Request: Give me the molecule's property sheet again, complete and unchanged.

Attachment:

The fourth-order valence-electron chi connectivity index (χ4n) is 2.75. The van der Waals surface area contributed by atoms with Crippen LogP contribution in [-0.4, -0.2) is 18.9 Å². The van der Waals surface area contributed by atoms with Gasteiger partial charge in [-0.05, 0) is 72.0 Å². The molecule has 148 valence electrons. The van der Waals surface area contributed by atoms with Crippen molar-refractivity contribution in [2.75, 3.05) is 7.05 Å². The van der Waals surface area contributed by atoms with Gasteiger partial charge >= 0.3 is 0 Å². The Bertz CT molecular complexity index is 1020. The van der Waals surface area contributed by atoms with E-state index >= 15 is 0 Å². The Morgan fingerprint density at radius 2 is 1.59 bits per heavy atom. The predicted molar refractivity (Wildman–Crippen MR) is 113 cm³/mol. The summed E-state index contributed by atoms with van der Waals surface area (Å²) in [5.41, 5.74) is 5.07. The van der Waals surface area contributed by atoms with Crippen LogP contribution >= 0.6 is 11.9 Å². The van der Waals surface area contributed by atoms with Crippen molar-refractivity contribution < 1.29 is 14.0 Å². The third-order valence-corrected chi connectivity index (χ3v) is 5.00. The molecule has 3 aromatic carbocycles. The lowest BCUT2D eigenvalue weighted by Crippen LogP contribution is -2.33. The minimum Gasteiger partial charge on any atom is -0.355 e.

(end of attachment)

The fourth-order valence-electron chi connectivity index (χ4n) is 2.75. The van der Waals surface area contributed by atoms with Crippen LogP contribution in [-0.4, -0.2) is 18.9 Å². The van der Waals surface area contributed by atoms with Gasteiger partial charge in [-0.05, 0) is 72.0 Å². The molecule has 148 valence electrons. The van der Waals surface area contributed by atoms with Crippen molar-refractivity contribution in [2.75, 3.05) is 7.05 Å². The van der Waals surface area contributed by atoms with Gasteiger partial charge >= 0.3 is 0 Å². The Bertz CT molecular complexity index is 1020. The van der Waals surface area contributed by atoms with E-state index >= 15 is 0 Å². The Morgan fingerprint density at radius 2 is 1.59 bits per heavy atom. The predicted molar refractivity (Wildman–Crippen MR) is 113 cm³/mol. The summed E-state index contributed by atoms with van der Waals surface area (Å²) in [5.41, 5.74) is 5.07. The van der Waals surface area contributed by atoms with Crippen LogP contribution >= 0.6 is 11.9 Å². The van der Waals surface area contributed by atoms with Crippen molar-refractivity contribution < 1.29 is 14.0 Å². The third-order valence-corrected chi connectivity index (χ3v) is 5.00. The molecule has 3 aromatic carbocycles. The lowest BCUT2D eigenvalue weighted by Crippen LogP contribution is -2.33. The minimum Gasteiger partial charge on any atom is -0.355 e.